## ---
## Signif. codes: 0 '***' 0.001 '**' 0.01 '*' 0.05 '.' 0.1 ' ' 1
##
## R-sq.(adj) = 0.289 Deviance explained = 29.5%
## -REML = 1074.7 Scale est. = 0.11804 n = 2930
```

Now the levels of building type have shifted from the parametric terms section to the smooth terms section. For each level of building type, we have a different smooth of lot area. Let’s see what happens when we plot this model.

```
plot(area_by_type,
residuals = TRUE,
rug = FALSE,
shade = TRUE,
shift = coef(area_by_type)[1],
seWithMean = TRUE,
pages = 1)
```

We get a plot of each one of the smooths. Note the additional argument `pages = 1`

to the plot. This just says we want all our plots on the same page, instead of five separate plots. Also note that we can draw a horizontal line through the confidence intervals of some of these smooths so we probably shouldn’t include building type as we did.

### Two Smooths

Let’s forget about building type for now and add in the size of the house. We could include it as a linear term but let’s try it as an additional smooth term.

```
area_sf <- gam(log_sale_price ~ s(log_lot_area) + s(log_sf),
data = ames,
method = "REML")
summary(area_sf)
```

```
##
## Family: gaussian
## Link function: identity
##
## Formula:
## log_sale_price ~ s(log_lot_area) + s(log_sf)
##
## Parametric coefficients:
## Estimate Std. Error t value Pr(>|t|)
## (Intercept) 12.020969 0.004986 2411 <2e-16 ***
## ---
## Signif. codes: 0 '***' 0.001 '**' 0.01 '*' 0.05 '.' 0.1 ' ' 1
##
## Approximate significance of smooth terms:
## edf Ref.df F p-value
## s(log_lot_area) 8.535 8.938 24.44 <2e-16 ***
## s(log_sf) 7.580 8.510 275.41 <2e-16 ***
## ---
## Signif. codes: 0 '***' 0.001 '**' 0.01 '*' 0.05 '.' 0.1 ' ' 1
##
## R-sq.(adj) = 0.562 Deviance explained = 56.4%
## -REML = 357.69 Scale est. = 0.072832 n = 2930
```

Again, we only have the intercept in the parametric section because we didn’t add any linear terms. But now we have one smooth for lot area and one smooth for the square footage of the house. What will a plot look like when we have more than one smooth term? We get two plots, one for each smooth.

```
plot(area_sf,
residuals = TRUE,
rug = FALSE,
shade = TRUE,
shift = coef(area_sf)[1],
seWithMean = TRUE,
pages = 1)
```

### One Smooth, Two Variables

We just saw what happens when we include two separate smooth terms. But what if we wanted to include a single smooth term that takes into account two variables? This might be useful for example in a spatial problem when you have latitude and longitude. It would probably make more sense to combine them in a single smooth rather than treat them separately. We can incorporate this into a GAM by using `s(x1, x2)`

like this:

```
area_sf_interact <- gam(log_sale_price ~ s(log_lot_area, log_sf),
data = ames,
method = "REML")
```

Passing both lot area and square footage to `s()`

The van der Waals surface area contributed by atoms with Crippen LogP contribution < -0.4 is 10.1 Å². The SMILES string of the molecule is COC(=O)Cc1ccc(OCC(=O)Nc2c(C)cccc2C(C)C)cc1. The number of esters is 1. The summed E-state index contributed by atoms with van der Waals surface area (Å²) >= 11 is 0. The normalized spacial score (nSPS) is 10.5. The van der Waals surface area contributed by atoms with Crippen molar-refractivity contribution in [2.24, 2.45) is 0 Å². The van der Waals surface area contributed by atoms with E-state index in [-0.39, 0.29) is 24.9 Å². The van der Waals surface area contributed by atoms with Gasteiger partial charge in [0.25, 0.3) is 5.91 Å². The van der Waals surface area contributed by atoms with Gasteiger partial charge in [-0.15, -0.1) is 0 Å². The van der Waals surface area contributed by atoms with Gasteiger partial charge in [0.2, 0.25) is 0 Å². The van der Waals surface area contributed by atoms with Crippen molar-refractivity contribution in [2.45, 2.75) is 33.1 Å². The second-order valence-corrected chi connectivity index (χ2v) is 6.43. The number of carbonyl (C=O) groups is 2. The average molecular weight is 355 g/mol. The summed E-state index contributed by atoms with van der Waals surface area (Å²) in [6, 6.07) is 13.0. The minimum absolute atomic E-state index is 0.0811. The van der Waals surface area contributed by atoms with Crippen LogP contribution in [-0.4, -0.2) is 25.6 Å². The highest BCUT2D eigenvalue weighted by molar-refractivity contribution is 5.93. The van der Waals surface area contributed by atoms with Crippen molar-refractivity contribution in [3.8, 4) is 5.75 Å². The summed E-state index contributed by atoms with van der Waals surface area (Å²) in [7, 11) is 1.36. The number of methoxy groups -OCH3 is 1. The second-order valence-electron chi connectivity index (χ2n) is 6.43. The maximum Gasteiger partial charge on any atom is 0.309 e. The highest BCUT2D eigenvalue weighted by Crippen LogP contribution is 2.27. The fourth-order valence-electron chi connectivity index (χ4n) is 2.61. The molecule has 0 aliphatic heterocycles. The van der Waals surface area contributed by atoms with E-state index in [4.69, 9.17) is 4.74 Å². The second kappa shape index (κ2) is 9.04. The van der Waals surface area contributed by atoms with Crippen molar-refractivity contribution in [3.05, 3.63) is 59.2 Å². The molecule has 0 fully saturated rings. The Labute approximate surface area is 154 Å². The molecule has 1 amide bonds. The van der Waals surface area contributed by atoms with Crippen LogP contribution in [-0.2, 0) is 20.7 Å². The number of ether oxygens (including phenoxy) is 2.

takes into account lot area, square footage, and their interaction into a single smooth term. In this case we have a two dimensional smooth so the plot of this model is going to be different than what we’ve seen so far. By default a contour plot is produced. Plots of the standard error are also given but this time at \(\pm\) 1 standard error instead of two. Other options include a perspective plot (surface plot), and two types of heatmaps. I prefer perspective plots so let’s do that here.

```
plot(area_sf_interact,
scheme = 1)
```

We get a plot of the smooth as a function of each of the smoothed variables, lot area and square footage. We could customize `plot`

a bit more depending on what we want. Or we could use another function, `vis.gam`

which is meant for 3d plots. Not only that, but instead of plotting the smooth, it plots the predictor.

```
vis.gam(area_sf_interact,
view = c("log_lot_area", "log_sf"),
plot.type = "persp",
theta = 45)
```

### A Note

Hopefully what we did here gives you a better understanding of what we can do with GAMs and how flexible they are. I think this flexibility is great but there is a cost to it. Because we can combine different types of terms in different ways, we have a lot of options when building a GAM, possibly too many. For a problem with a handful of covariates and a lot of domain knowledge, this shouldn’t be an issue. But let’s say you have a data set with 50 variables of different types and you don’t have any knowledge of the underlying subject. In that case I don’t think a GAM would be a good option because there are just too many ways to combine that many variables. For instance, should you use a separate smooth for each numeric variable? Which numeric variables should have interactions? Which numeric variables should include a separate smooth for each level of a factor? Usually we are concerned with which variables to include but with GAMs we also need to consider how we are going to include them. Anyways, just like anything else, GAMs can be great but it really depends on the problem at hand.